2. I have no idea and of course, I could write a post and interview people that know more than me, it would be interesting to see what buyers of department stores are saying vs. independent perfumers vs. the perfumistas. I’m sure it’s all the luxury market (which is a whole different world of marketing). Some people buy stuff because it is “fancy”, they like that they don’t need it, makes them feel rich. There are different luxury customers, those that want the labels and to walk around with the LV logo plastered bags or those that want luxury with no label – only those “in the know” know its price. I think some people that care about the “visual” stuff also care about “luxury” invisible stuff too. We live in this world of online reviews. Everyone thinks they “deserve the best” – from takeout to computers to hotels. I think a person that cares about what they look like, their care, etc. would buy an expensive perfume as well because they are interested in expensive things/exclusive things/brands. But, I also know plenty of people that spend big bucks on luxury (and obscure) clothing labels and could care less about perfume and wear stuff like Chanel Chance (which is more creative than a lot of niche perfumes!).

            A few thoughts:
            People (including non-perfume people) often use the word “cheap” to describe the way a perfume smells. People have some idea of “cheap” smells but I don’t think they can articulate what they mean by that. I think, even the non-hobbyist, has some idea of “cheap” and “expensive” smells (but I’m not saying it is consistent or even makes any sense at all). (OH, and they know “old lady” too, lol)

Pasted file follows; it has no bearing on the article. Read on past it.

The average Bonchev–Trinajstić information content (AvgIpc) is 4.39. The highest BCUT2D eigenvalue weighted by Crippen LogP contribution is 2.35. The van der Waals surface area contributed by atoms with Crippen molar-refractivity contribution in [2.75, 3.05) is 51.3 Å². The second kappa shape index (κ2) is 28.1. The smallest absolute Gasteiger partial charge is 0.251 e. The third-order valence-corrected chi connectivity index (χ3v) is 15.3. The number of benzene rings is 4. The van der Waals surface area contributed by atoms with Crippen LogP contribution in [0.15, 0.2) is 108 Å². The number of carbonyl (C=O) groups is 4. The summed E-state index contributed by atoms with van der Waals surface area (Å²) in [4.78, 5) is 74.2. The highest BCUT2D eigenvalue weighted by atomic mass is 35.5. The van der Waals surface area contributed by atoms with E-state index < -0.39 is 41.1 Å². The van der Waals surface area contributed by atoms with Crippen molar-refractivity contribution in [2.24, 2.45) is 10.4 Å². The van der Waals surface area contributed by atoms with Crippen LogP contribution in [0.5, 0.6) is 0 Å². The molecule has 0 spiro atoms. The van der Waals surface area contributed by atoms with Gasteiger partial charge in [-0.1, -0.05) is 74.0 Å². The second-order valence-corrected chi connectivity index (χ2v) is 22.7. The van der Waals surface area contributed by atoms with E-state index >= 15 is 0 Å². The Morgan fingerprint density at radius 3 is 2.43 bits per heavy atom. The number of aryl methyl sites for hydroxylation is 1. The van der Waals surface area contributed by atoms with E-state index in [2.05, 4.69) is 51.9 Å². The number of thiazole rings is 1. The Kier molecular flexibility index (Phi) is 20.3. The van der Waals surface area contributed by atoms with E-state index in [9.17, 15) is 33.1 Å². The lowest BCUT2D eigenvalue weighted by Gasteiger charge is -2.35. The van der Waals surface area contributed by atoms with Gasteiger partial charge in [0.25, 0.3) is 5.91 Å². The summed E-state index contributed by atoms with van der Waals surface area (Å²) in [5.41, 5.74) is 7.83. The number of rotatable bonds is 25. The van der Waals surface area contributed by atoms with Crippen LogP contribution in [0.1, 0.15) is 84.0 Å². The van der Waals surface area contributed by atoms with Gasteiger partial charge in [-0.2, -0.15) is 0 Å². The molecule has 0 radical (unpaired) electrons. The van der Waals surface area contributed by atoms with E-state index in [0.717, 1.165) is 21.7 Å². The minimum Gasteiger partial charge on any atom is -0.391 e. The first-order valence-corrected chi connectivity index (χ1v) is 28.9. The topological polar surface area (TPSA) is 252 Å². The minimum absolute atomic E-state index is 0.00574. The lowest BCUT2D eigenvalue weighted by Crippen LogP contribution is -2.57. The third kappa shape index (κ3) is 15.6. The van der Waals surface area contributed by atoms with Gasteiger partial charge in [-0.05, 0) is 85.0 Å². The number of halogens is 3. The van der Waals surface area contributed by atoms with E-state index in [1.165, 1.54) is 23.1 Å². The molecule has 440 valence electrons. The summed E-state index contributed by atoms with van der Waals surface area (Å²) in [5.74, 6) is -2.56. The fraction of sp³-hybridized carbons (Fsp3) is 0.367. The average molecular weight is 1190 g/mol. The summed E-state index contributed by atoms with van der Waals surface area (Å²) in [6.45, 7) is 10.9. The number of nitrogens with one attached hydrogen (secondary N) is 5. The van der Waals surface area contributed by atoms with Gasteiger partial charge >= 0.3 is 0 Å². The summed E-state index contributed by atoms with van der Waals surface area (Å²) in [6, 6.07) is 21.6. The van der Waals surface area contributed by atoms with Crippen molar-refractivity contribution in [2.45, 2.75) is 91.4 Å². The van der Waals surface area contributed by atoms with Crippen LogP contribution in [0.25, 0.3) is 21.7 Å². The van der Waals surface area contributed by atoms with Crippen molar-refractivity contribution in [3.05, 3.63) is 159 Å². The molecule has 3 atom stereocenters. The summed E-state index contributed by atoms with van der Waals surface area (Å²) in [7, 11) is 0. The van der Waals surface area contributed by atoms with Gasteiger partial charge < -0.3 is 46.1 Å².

I know many people that will not sample perfumes they consider to be expensive because they don’t want to even be tempted to buy something in that price range. I don’t blame them. It is starting to feel like many new niche lines are super expensive for the sake of being super expensive. I hate that somewhere along the way (perfume lovers, brand lovers, stylish magazine readers…) have (most likely accidentally) supported this sort of pricing. Who would have thought that Serge Lutens would become a “great value”? I bet if we all stopped buying the crazy expensive stuff, we’d see prices drop.

    2. Also, I want to add that I’m defending these prices. I’m just saying that some people don’t flinch at spending $200 on a bottle of perfume, others (me included) are most likely not going to purchase a bottle of perfume in that price range.

  4. This Brand is HOT!Carlos Huber is one gorgeous man!And I managed to finish a bottle of Flor Y Canto in no time.Anima Dulcis on my wishlist!If we do a calender,can I please add Jerome Epinette and Pierre Guillaume??;-))

    1. He really is. Plus, he’s super nice which will always double someone’s attractiveness (just like being mean takes away attractive “points”).

      Flor y Canto is great. It really does well in our humidity (I find that “green” white florals usually do).

      Um, of course! And Ben Gorham, Francis Kurkdjian, and we can’t forget the indie hottie Brent Leonesio 🙂

Comments are closed.